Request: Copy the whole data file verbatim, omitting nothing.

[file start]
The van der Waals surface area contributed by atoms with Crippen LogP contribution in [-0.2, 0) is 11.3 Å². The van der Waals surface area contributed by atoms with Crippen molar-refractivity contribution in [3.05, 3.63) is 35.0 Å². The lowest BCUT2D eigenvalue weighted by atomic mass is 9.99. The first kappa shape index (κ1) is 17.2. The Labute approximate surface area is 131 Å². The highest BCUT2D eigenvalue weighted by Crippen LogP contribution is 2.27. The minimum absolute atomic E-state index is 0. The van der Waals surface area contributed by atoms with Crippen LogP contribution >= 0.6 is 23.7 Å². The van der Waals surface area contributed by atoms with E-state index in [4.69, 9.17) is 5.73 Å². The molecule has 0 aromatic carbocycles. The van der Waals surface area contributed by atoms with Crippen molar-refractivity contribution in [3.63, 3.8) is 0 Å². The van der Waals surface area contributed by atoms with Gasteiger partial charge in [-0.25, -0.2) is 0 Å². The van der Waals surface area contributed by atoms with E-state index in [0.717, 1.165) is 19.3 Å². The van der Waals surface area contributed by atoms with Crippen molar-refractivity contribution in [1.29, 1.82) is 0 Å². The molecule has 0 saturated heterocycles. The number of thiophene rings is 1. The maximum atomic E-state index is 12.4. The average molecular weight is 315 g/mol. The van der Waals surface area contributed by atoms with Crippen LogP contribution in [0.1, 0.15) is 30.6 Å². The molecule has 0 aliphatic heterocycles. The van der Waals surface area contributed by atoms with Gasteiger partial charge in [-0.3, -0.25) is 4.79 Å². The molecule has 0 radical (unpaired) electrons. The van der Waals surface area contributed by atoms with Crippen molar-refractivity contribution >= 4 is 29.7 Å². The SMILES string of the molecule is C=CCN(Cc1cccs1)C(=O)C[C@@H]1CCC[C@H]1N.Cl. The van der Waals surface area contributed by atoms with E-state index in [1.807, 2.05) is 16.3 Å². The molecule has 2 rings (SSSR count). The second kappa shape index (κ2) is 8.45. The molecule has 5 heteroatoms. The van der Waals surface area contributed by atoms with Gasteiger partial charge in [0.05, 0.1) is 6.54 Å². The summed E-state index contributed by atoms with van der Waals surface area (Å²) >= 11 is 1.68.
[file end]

The van der Waals surface area contributed by atoms with Crippen LogP contribution in [-0.2, 0) is 11.3 Å². The van der Waals surface area contributed by atoms with Crippen molar-refractivity contribution in [3.05, 3.63) is 35.0 Å². The lowest BCUT2D eigenvalue weighted by atomic mass is 9.99. The first kappa shape index (κ1) is 17.2. The Labute approximate surface area is 131 Å². The highest BCUT2D eigenvalue weighted by Crippen LogP contribution is 2.27. The minimum absolute atomic E-state index is 0. The van der Waals surface area contributed by atoms with Crippen LogP contribution >= 0.6 is 23.7 Å². The van der Waals surface area contributed by atoms with E-state index in [4.69, 9.17) is 5.73 Å². The molecule has 0 aromatic carbocycles. The van der Waals surface area contributed by atoms with Crippen molar-refractivity contribution in [3.63, 3.8) is 0 Å². The van der Waals surface area contributed by atoms with Gasteiger partial charge in [-0.25, -0.2) is 0 Å². The van der Waals surface area contributed by atoms with E-state index in [0.717, 1.165) is 19.3 Å². The van der Waals surface area contributed by atoms with Crippen molar-refractivity contribution in [1.29, 1.82) is 0 Å². The molecule has 0 saturated heterocycles. The number of thiophene rings is 1. The maximum atomic E-state index is 12.4. The average molecular weight is 315 g/mol. The van der Waals surface area contributed by atoms with Crippen LogP contribution in [0.1, 0.15) is 30.6 Å². The molecule has 0 aliphatic heterocycles. The van der Waals surface area contributed by atoms with Gasteiger partial charge in [-0.3, -0.25) is 4.79 Å². The molecule has 0 radical (unpaired) electrons. The van der Waals surface area contributed by atoms with Crippen molar-refractivity contribution >= 4 is 29.7 Å². The SMILES string of the molecule is C=CCN(Cc1cccs1)C(=O)C[C@@H]1CCC[C@H]1N.Cl. The van der Waals surface area contributed by atoms with E-state index in [1.807, 2.05) is 16.3 Å². The molecule has 2 rings (SSSR count). The second kappa shape index (κ2) is 8.45. The molecule has 5 heteroatoms. The van der Waals surface area contributed by atoms with Gasteiger partial charge in [0.05, 0.1) is 6.54 Å². The summed E-state index contributed by atoms with van der Waals surface area (Å²) >= 11 is 1.68.